The co-founders say that as soon as news of the festival appeared on Facebook “people just starting writing in: ‘Hey, count me in.’ ” The result is a group of dancers “with whom we have come into contact over the years,” Anthony says, “dancers that we trust and admire technically and artistically.” Among the works being performed here for the first time is Angeli, a 20-minute piece for six dancers by Chinese-born dancer/choreographer Ma Cong, who traveled here to stage the piece and presented excerpts at a recent open rehearsal. Cong immigrated to the United States, he says, partly in order to enhance his own training with a better sense of Western artistic traditions – to “create beautiful works,” he says, “that combine what I have learned from Eastern culture with Western culture.”

Seeking funding for the festival was of course an initial challenge for the two new artistic directors: Dancers had to be flown into town and lodged, a theater had to be rented, and so forth. “Logan’s from Tennessee and I’m from Kentucky, and we do not ask anybody for anything,” says Anthony with a laugh. But he says funders understood their intentions and needs, and were generous. “When you say, ‘Hey I want to employ dancers, and I want to bring good art here,’ people can really look you in the eye and say, ‘That’s a great idea.’ ” The festival has received support from the Todd Bolender Fund, the Kauffman Foundation, longtime KCB supporters Michael and Ginger Frost and others.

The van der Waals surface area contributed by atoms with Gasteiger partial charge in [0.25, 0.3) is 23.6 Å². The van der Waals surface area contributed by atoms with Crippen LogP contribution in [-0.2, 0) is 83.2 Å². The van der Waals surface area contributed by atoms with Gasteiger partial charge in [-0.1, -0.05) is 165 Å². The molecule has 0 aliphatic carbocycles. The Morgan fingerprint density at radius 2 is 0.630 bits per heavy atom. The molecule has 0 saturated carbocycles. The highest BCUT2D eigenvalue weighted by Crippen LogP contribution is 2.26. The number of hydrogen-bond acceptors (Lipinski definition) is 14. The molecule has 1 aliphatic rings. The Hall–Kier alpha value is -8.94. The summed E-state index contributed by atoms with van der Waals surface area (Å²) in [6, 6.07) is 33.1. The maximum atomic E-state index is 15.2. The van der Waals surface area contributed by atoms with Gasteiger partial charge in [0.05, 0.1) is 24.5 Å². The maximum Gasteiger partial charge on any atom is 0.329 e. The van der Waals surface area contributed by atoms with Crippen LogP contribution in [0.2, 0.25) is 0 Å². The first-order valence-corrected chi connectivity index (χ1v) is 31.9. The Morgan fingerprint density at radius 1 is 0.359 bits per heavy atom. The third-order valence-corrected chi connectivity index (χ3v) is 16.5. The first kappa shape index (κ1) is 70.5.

The festival is at 7:30 p.m. on June 28th and 29th at Spencer Theatre, 4949 Cherry. For tickets call 816-235-6222 or go to kcdancefestival.com. To watch a video of a recent rehearsal with Ma Cong to go:


To reach Paul Horsley, The Indy’s performing arts editor, send email to phorsley@sbcglobal.net or find him on Facebook (paul.horsley.501) or follow him Twitter (@phorsleycritic).

Upcoming Events

Thu 22
Fri 23

MeltingPotKC’s Single Black Female

February 23 - March 10


KC ARTS BEAT: Our picks for the best of Spring 2018

Again our potpourri of intriguing events draws from all performance levels and all walks of life, a reflection of the burgeoning variety and cultural interest in this once-sleepy city on…

BLURRING THE LINES: Violin-piano duo brings cross-cultural program to JCCC series

Classical music has proven itself to be one of the last bastions of “high-brow” art, but even its stubborn notions of the superiority of cultivated European tradition are giving way.…

LENNY’S WORLD: Stern to take KC Symphony audiences through joyous, intimate centennial celebration

For Michael Stern the centenary celebration of musical icon Leonard Bernstein is a personal journey. The Kansas City Symphony Music Director not only grew up around the enormously gifted conductor-composer-pianist,…

STORMY, WITH A CHANCE OF RAINBOWS: QHP devotes program to American master with unique Kansas tie

Mention composer Harold Arlen’s name to music lovers and they’re likely to say, “Oh yeah, he was one of those old Broadway guys, right?” But then drop into the conversation…